Also new are the custom S3 BOA Dials, which both look great and perform well. They’re made of machined alloy and have grippy knurled edges that are easy to get hold of when you’re on the move. Inside each dial are spring clutch internals and the dials can be adjusted in either direction in 1mm increments. These new dials also come with a lifetime guarantee.

Specialized S-Works 7 Shoe

The revamped heel is a little less constricting than its predecessor, but still does a solid job of securing your foot.

Footbeds are the same Body Geometry that Specialized shoe wearers have grown accustomed to. And if those don’t work for you, Specialized has entered into a relationship with semi-custom insole maker MasterFit, a well-known brand in the alpine ski boot industry. For an extra $90, you can get a custom insole made for you on the spot at most local Specialized dealers. The process takes about 30 minutes.

Press play to find out more about how this new shoe is made.

What About the Outsole

During the press presentation, Specialized went to great lengths praising the process of creating the outsole for the S-Works 7 Shoe. It started, they say, by collecting pressure map data from riders. This is achieved in part through the use of Retul Match, which is an in-store computerized customer support system that allows for quick body measurement collection, helping buyer and seller to make sure the right products and sizes are selected. That includes a foot imprint.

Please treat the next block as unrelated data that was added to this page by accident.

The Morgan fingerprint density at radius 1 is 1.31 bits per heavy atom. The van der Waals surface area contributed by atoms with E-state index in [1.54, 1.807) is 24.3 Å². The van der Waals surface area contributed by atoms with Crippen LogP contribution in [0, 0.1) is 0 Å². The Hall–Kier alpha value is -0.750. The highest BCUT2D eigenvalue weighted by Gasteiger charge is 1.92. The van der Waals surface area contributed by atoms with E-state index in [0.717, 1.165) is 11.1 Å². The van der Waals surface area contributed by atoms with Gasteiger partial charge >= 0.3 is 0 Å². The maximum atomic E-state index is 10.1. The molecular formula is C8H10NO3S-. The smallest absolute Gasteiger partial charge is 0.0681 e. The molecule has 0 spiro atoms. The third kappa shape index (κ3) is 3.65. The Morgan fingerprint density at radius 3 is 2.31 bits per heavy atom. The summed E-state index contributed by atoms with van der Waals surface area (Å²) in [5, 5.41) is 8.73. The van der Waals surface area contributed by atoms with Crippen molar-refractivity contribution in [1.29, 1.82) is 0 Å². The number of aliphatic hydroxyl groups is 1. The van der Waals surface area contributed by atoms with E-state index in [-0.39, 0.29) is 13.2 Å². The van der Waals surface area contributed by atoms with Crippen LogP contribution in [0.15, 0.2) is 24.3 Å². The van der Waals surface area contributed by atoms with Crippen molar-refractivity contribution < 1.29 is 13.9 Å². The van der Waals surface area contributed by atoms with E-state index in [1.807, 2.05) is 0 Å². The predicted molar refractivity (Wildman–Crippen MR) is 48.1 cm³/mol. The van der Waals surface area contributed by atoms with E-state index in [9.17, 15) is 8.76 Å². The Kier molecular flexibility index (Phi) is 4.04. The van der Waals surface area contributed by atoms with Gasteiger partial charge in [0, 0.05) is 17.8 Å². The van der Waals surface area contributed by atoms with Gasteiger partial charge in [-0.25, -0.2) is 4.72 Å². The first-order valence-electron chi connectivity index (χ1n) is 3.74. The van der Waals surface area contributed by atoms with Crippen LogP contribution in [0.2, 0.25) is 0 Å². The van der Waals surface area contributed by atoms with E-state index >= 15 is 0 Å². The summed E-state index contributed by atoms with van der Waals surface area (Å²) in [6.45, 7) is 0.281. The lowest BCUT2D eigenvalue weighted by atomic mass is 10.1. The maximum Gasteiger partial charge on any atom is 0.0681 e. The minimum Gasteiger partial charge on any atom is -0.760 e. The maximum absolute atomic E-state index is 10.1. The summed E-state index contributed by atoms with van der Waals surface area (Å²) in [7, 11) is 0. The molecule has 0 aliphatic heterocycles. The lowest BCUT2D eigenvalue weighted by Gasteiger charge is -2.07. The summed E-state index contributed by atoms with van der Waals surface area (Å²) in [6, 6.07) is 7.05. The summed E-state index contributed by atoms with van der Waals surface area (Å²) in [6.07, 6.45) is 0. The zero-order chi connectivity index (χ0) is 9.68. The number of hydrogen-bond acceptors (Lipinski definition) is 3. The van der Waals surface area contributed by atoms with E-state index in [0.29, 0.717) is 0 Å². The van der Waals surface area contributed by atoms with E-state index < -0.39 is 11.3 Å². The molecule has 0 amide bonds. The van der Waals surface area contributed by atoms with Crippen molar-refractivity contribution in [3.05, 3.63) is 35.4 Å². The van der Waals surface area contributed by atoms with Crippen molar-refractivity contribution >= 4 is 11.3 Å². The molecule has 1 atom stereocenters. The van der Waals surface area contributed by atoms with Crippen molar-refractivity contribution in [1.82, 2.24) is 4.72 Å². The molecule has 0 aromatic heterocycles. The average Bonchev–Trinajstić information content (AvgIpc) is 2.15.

This pressure map data is then applied to a digital version of the shoe, which in turn is optimized to create the ideal support structure for the outsole, says Specialized. That optimized information was then used to define the starting point for shoe’s actual structure. Once this information is all merged together, carbon manufacturing commences, with a new whittled down outsole popping out the other end. Through it all stack height remains a wafer-like 5mm, assuring a solidly connected feel with your pedals.

Specialized S-Works 7 Shoe

Outsole construction process outlined.

Size and Color Options